As we reported yesterday, Google’s paid click growth is down 3% in February compared to January, according to comScore. While a slow down in growth shouldn’t be a trigger for GOOG stockholders to sell the farm, it’s the dramatic decrease that’s causing investors to dump the stock.
After seeing months of 25% to 40% growth (comparing to the same month in the previous year), February’s click-through numbers were up only 3% compared to February 2007. It’s this apparent stalling (who knows if comScore is accurate or not) that has Wall Street doing its Chicken Little dance.
Of course, Google is being “Google” and isn’t saying anything about comScore’s numbers. (Sidenote: Which is probably a good thing for Google. The first time it makes a public statement to counter any third-party growth numbers, it will set a dangerous precedent. Wall Street would then expect Google to weigh in, and if it didn’t, would assume the numbers were accurate).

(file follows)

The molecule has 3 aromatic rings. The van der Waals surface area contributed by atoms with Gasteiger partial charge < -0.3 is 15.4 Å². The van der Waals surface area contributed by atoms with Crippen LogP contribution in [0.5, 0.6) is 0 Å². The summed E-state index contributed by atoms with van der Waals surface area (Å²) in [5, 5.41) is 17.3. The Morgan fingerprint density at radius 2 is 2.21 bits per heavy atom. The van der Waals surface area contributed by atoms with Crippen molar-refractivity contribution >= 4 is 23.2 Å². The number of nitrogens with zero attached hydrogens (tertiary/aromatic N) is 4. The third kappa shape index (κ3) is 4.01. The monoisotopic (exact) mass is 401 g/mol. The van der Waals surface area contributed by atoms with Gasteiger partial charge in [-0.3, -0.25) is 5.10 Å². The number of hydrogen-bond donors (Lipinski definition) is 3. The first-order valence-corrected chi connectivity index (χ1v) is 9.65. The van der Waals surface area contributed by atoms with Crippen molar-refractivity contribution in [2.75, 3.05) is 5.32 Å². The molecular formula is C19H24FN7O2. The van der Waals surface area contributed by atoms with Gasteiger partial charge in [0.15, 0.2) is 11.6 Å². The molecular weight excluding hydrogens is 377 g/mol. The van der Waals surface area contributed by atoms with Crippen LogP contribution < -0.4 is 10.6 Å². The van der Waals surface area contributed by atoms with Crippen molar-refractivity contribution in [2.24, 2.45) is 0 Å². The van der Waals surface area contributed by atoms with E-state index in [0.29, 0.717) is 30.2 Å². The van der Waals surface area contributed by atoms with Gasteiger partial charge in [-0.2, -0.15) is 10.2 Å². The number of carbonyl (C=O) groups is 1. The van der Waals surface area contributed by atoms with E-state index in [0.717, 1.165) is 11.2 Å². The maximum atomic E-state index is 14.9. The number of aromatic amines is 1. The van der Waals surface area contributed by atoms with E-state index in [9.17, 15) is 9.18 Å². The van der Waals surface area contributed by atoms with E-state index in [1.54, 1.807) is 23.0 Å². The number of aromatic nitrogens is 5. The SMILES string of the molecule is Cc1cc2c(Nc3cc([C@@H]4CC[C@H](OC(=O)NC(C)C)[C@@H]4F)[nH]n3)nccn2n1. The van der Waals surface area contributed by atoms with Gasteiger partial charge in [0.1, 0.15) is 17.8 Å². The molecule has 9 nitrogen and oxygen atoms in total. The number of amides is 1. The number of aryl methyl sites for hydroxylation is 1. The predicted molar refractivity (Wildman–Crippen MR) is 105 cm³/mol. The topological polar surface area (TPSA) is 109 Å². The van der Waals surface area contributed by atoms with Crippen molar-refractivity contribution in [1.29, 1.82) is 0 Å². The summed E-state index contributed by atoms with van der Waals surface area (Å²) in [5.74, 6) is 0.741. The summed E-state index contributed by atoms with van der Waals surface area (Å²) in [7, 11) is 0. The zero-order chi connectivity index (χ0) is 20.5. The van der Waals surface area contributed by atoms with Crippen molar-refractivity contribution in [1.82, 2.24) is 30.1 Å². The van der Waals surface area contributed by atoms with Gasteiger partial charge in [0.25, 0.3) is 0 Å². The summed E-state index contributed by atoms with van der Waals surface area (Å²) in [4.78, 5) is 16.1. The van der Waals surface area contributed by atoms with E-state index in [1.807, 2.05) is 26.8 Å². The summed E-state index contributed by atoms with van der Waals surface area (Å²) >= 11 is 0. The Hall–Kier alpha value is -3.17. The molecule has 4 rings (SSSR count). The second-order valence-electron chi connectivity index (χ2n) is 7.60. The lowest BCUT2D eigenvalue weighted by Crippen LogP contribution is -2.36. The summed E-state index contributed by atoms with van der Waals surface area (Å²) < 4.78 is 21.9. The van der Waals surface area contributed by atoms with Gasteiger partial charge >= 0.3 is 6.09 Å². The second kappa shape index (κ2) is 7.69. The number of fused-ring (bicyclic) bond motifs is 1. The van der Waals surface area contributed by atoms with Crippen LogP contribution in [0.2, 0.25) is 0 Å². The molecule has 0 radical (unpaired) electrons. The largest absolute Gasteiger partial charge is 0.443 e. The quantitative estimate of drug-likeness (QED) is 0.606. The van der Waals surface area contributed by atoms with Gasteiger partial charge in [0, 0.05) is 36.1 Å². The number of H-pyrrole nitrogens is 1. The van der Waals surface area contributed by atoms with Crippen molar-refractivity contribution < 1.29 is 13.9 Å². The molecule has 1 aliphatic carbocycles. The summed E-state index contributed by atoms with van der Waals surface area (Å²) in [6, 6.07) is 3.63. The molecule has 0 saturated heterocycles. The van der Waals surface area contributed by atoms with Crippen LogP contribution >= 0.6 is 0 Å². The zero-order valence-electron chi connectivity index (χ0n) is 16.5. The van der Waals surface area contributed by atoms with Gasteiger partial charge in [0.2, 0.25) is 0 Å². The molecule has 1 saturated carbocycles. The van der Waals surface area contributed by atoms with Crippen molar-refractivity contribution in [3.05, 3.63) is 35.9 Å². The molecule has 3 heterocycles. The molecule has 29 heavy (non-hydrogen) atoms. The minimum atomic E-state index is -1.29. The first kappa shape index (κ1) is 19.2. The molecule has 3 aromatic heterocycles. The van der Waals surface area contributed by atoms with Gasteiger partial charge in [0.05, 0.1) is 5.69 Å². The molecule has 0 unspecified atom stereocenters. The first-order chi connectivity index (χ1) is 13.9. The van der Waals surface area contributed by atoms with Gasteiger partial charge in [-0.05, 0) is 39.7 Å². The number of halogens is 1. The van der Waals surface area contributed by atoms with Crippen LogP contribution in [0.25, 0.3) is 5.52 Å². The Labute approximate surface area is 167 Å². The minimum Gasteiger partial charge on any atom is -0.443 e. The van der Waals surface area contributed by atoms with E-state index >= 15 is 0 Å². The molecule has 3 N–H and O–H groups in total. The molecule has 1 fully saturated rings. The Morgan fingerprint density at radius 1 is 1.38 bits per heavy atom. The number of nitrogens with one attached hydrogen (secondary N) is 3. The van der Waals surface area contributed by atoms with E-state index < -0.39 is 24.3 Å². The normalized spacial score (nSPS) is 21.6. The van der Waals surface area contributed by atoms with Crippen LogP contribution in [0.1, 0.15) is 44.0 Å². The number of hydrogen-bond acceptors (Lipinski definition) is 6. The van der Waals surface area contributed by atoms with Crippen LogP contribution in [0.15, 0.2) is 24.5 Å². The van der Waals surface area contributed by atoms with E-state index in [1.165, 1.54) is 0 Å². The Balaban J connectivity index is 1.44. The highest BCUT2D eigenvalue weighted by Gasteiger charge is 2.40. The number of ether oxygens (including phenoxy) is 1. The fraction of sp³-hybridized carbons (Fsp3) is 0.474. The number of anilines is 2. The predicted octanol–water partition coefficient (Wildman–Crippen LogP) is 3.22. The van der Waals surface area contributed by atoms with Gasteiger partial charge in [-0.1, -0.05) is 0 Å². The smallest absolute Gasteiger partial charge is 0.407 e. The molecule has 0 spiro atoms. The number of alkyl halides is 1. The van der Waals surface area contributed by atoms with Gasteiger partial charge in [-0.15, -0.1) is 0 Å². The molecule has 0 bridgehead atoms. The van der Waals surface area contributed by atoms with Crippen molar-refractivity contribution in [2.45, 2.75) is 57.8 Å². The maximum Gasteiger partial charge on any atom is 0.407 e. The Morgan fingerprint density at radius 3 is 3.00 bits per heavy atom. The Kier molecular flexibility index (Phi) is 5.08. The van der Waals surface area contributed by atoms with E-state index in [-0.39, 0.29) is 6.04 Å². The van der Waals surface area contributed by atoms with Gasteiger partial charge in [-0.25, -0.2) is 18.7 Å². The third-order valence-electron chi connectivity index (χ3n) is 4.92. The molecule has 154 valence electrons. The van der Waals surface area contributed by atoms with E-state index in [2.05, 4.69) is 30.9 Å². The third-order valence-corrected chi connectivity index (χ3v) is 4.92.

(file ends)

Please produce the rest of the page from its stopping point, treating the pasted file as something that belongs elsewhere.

So, why are we seeing a reduction on click growth? Most observers are pointing to the recent changes to AdWords which changed the “clickable” area of the ads, and likely reduced “inadvertant” clicks–and Google’s growth along with it.
The move by Google is seen by most as a long term strategy. Sacrifice short-term growth numbers in favor of increasing confidence in the quality of AdWords click-throughs. Increase confidence and you’ll keep your advertisers pumping in more money and attract new ad partners in the process.
Is this what we’re seeing here? Is Google betting on its long-term growth rather than short-term gains? I guess only it really knows, but without any explanation from the Google mothership, comScore, Wall Street, and Marketing Pilgrim will earn its keep by filling in the blanks.
I’d love to hear your thoughts on the growth numbers. What do you you make of it?